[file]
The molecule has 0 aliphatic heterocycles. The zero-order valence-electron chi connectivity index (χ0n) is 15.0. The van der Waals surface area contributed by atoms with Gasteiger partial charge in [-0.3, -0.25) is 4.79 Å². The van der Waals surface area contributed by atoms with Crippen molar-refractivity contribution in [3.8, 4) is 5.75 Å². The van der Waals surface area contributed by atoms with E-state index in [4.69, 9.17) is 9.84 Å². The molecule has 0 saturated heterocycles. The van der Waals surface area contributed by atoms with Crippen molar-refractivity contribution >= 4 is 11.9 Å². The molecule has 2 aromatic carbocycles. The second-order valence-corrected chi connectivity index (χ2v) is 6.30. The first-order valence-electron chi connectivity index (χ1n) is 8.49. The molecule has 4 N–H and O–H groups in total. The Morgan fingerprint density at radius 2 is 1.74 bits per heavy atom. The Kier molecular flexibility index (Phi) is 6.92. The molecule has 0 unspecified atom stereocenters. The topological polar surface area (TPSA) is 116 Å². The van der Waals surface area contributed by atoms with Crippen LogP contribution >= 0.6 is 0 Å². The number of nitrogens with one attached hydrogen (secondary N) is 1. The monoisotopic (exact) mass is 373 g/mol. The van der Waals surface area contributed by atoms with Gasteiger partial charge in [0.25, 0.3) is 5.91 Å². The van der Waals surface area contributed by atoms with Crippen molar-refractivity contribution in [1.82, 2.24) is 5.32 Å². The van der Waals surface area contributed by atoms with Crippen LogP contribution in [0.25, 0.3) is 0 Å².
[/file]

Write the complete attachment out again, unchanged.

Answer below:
The molecule has 0 aliphatic heterocycles. The zero-order valence-electron chi connectivity index (χ0n) is 15.0. The van der Waals surface area contributed by atoms with Gasteiger partial charge in [-0.3, -0.25) is 4.79 Å². The van der Waals surface area contributed by atoms with Crippen molar-refractivity contribution in [3.8, 4) is 5.75 Å². The van der Waals surface area contributed by atoms with E-state index in [4.69, 9.17) is 9.84 Å². The molecule has 0 saturated heterocycles. The van der Waals surface area contributed by atoms with Crippen molar-refractivity contribution >= 4 is 11.9 Å². The molecule has 2 aromatic carbocycles. The second-order valence-corrected chi connectivity index (χ2v) is 6.30. The first-order valence-electron chi connectivity index (χ1n) is 8.49. The molecule has 4 N–H and O–H groups in total. The Morgan fingerprint density at radius 2 is 1.74 bits per heavy atom. The Kier molecular flexibility index (Phi) is 6.92. The molecule has 0 unspecified atom stereocenters. The topological polar surface area (TPSA) is 116 Å². The van der Waals surface area contributed by atoms with Crippen LogP contribution >= 0.6 is 0 Å². The number of nitrogens with one attached hydrogen (secondary N) is 1. The monoisotopic (exact) mass is 373 g/mol. The van der Waals surface area contributed by atoms with Gasteiger partial charge in [0.25, 0.3) is 5.91 Å². The van der Waals surface area contributed by atoms with Crippen molar-refractivity contribution in [1.82, 2.24) is 5.32 Å². The van der Waals surface area contributed by atoms with Crippen LogP contribution in [0.25, 0.3) is 0 Å².